Data analysis included 252 patients (mean age, 51 years) who were predominantly (68.7%) female. One plan accounted for 40.1% of the patients, and the other plans contributed 15.5% to 23.4% of the study population.
More than 70% of the patients already had biologic therapy at the start of the observation period. Those patients were unlikely to be affected by a new step therapy policy, the investigators noted.
In the 12 months before the plans implemented the stepped-therapy policies, costs averaged $277,798 for abatacept; $972,968 for adalimumab; $6164 for certolizumab; $1,365,283 for etanercept; and $604,207 for infliximab. The total cost was $3,226,419.
A year after implementation of the policies, the 12-month cost for abatacept decreased by 29% to $197,238; increased by 31.7% to $1,280,952 for adalimumab; increased by 534.2% to $39,092 for certolizumab; decreased by 20.5% to $1,085,200 for etanercept; and increased by 58.3% to $956,537 for infliximab. Overall, the cost for all 5 drugs increased by 10.3% from $3,226,419 to $3,559,019.
The investigators concluded that policies adopted to limit the use of infused biologic therapies and to reduce costs did not achieve the goals, at least in the near-term. [Ingham MP, et al. Utilization patterns of biologics before and after implementation of a managed care step therapy policy.]
Costs of Specialty Drugs Continue to Rise at Fast Pace
The cost of using specialty drugs to treat multiple sclerosis (MS) rose substantially from 2008 to 2010, accounting for much of the overall increase in medical and pharmacy costs associated with the condition, investigators reported.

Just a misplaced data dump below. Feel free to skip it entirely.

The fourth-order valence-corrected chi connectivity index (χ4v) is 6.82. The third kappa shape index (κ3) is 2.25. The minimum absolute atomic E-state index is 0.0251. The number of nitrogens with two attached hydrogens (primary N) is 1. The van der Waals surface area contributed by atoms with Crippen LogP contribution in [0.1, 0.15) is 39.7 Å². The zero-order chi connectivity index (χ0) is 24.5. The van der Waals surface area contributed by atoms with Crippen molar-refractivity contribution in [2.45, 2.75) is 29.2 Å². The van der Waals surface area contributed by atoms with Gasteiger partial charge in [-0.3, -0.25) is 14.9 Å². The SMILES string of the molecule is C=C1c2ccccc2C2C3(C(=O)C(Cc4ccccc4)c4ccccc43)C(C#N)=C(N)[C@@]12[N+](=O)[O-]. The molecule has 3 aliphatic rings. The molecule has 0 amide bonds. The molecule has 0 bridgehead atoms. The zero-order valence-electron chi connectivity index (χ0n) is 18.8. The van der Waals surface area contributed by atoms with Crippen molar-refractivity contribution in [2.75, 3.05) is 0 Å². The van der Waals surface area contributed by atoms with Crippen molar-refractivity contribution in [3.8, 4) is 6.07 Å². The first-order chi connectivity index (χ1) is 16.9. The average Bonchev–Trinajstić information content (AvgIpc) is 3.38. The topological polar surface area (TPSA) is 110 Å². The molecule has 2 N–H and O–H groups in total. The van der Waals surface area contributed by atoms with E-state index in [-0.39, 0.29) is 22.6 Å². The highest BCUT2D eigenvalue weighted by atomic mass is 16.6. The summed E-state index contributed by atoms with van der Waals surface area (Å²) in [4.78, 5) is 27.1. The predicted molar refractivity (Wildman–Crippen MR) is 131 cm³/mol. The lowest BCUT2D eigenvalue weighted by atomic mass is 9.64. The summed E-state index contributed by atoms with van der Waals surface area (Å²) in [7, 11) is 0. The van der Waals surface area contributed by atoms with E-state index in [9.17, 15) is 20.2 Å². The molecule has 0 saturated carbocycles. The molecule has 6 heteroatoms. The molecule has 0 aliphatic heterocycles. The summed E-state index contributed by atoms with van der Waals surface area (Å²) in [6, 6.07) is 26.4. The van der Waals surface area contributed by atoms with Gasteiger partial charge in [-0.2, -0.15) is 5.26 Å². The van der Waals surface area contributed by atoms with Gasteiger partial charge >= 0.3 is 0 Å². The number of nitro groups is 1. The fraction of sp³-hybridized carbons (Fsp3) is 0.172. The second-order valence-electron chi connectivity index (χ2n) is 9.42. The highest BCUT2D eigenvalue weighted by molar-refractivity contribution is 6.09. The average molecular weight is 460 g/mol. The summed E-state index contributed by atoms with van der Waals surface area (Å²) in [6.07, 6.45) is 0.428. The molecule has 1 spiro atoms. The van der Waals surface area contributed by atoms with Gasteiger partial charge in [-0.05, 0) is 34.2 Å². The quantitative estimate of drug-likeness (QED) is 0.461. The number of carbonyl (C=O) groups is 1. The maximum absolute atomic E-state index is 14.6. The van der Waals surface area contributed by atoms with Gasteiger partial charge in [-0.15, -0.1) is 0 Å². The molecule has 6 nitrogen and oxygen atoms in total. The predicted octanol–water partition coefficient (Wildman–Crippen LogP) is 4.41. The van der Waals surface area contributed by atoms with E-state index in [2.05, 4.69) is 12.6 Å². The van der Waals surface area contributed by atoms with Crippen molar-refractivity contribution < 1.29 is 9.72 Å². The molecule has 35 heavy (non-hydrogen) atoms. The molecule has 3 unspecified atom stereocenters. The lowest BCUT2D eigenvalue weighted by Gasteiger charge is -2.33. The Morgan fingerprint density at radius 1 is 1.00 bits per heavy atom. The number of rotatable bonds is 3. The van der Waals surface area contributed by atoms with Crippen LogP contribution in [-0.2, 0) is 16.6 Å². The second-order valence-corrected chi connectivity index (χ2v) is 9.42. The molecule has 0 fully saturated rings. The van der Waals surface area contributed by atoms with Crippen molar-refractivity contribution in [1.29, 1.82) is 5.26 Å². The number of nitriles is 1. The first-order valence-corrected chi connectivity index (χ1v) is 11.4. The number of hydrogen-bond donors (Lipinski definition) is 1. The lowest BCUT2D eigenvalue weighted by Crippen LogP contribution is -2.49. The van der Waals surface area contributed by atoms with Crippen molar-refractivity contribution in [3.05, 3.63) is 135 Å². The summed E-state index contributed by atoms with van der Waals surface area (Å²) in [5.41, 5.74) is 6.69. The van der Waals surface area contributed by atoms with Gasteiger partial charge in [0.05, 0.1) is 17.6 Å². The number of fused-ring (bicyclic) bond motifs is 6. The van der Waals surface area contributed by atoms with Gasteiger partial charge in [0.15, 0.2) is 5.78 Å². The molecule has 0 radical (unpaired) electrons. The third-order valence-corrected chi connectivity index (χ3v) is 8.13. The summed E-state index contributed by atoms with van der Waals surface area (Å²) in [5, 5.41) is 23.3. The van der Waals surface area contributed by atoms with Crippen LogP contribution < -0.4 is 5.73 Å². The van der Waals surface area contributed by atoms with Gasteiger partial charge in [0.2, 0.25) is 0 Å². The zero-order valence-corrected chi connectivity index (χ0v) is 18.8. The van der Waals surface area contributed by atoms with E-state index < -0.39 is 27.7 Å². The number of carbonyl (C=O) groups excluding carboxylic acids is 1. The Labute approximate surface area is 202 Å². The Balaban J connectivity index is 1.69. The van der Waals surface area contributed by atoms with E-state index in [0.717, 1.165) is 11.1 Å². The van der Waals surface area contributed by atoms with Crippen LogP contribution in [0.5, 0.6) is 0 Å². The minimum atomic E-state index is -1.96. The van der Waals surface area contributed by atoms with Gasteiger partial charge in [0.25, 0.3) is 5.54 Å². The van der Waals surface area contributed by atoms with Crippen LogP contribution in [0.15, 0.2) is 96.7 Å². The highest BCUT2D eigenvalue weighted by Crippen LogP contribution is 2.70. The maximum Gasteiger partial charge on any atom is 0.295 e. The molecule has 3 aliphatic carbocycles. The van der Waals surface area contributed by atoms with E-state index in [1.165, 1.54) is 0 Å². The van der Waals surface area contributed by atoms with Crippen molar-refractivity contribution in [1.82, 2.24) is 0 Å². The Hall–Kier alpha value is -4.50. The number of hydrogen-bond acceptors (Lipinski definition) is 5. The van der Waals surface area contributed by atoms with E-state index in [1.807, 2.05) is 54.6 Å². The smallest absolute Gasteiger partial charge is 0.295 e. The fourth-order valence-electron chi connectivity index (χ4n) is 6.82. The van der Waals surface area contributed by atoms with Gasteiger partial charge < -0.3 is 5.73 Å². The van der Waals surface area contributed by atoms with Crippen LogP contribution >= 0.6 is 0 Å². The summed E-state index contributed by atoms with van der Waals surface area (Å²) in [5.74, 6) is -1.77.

The total per-person per-year (PPPY) cost of care for all patients with MS increased by approximately $7000, driven primarily by a $6000 increase in the PPPY pharmacy costs for MS specialty drugs. The proportion of total PPPY costs attributable to specialty drugs increased from 48.1% to 54.7%.
For the 70% of patients with MS who were treated only with specialty drugs, the PPPY total cost of care increased by almost $9000. Specialty drugs’ share of the total cost increased from 61.4% to 67.4% over the 3-year period, according to a poster presented by Patrick P. Gleason, PharmD, and colleagues, of Prime Therapeutics, Eagan, MN.
Wholesale acquisition costs (WACs) for individual MS specialty drugs increased at a compound annual growth rate (CAGR) of 10% to 22.6%. For some of the drugs, the WAC increased by ≥2-fold.